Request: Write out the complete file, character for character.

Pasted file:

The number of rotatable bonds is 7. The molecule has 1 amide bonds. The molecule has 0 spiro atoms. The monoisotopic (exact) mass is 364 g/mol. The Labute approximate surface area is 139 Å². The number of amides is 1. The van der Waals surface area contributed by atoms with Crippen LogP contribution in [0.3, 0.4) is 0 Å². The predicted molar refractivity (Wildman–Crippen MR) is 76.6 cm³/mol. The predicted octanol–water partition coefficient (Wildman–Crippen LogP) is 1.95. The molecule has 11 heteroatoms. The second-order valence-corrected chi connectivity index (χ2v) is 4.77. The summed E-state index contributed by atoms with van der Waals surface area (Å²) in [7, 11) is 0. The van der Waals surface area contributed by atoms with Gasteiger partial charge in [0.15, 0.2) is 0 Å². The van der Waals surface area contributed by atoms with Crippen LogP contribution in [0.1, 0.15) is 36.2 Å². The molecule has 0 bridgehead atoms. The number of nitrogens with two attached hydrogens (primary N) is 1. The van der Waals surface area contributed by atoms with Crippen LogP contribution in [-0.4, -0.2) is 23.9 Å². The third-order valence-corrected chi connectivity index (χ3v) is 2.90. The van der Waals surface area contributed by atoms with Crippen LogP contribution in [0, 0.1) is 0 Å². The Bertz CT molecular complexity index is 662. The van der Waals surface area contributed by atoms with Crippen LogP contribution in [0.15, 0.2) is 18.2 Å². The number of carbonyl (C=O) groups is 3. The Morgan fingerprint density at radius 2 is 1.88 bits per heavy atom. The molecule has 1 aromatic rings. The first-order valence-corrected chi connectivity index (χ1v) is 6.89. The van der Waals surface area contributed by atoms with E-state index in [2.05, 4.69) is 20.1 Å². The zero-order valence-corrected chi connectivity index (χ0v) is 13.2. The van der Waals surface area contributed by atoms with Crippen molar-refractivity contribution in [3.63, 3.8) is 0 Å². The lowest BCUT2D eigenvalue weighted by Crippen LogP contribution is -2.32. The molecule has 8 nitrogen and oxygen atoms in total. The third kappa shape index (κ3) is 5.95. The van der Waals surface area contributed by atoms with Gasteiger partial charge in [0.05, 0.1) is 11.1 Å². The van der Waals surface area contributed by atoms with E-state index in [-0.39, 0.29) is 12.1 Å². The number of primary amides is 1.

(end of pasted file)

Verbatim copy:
The number of rotatable bonds is 7. The molecule has 1 amide bonds. The molecule has 0 spiro atoms. The monoisotopic (exact) mass is 364 g/mol. The Labute approximate surface area is 139 Å². The number of amides is 1. The van der Waals surface area contributed by atoms with Crippen LogP contribution in [0.3, 0.4) is 0 Å². The predicted molar refractivity (Wildman–Crippen MR) is 76.6 cm³/mol. The predicted octanol–water partition coefficient (Wildman–Crippen LogP) is 1.95. The molecule has 11 heteroatoms. The second-order valence-corrected chi connectivity index (χ2v) is 4.77. The summed E-state index contributed by atoms with van der Waals surface area (Å²) in [7, 11) is 0. The van der Waals surface area contributed by atoms with Gasteiger partial charge in [0.15, 0.2) is 0 Å². The van der Waals surface area contributed by atoms with Crippen LogP contribution in [0.1, 0.15) is 36.2 Å². The molecule has 0 bridgehead atoms. The number of nitrogens with two attached hydrogens (primary N) is 1. The van der Waals surface area contributed by atoms with Crippen LogP contribution in [-0.4, -0.2) is 23.9 Å². The third-order valence-corrected chi connectivity index (χ3v) is 2.90. The van der Waals surface area contributed by atoms with Crippen LogP contribution in [0, 0.1) is 0 Å². The Bertz CT molecular complexity index is 662. The van der Waals surface area contributed by atoms with Crippen LogP contribution in [0.15, 0.2) is 18.2 Å². The number of carbonyl (C=O) groups is 3. The Morgan fingerprint density at radius 2 is 1.88 bits per heavy atom. The molecule has 1 aromatic rings. The first-order valence-corrected chi connectivity index (χ1v) is 6.89. The van der Waals surface area contributed by atoms with E-state index in [2.05, 4.69) is 20.1 Å². The zero-order valence-corrected chi connectivity index (χ0v) is 13.2. The van der Waals surface area contributed by atoms with Crippen molar-refractivity contribution in [3.63, 3.8) is 0 Å². The lowest BCUT2D eigenvalue weighted by Crippen LogP contribution is -2.32. The molecule has 8 nitrogen and oxygen atoms in total. The third kappa shape index (κ3) is 5.95. The van der Waals surface area contributed by atoms with Gasteiger partial charge in [0.05, 0.1) is 11.1 Å². The van der Waals surface area contributed by atoms with E-state index in [-0.39, 0.29) is 12.1 Å². The number of primary amides is 1.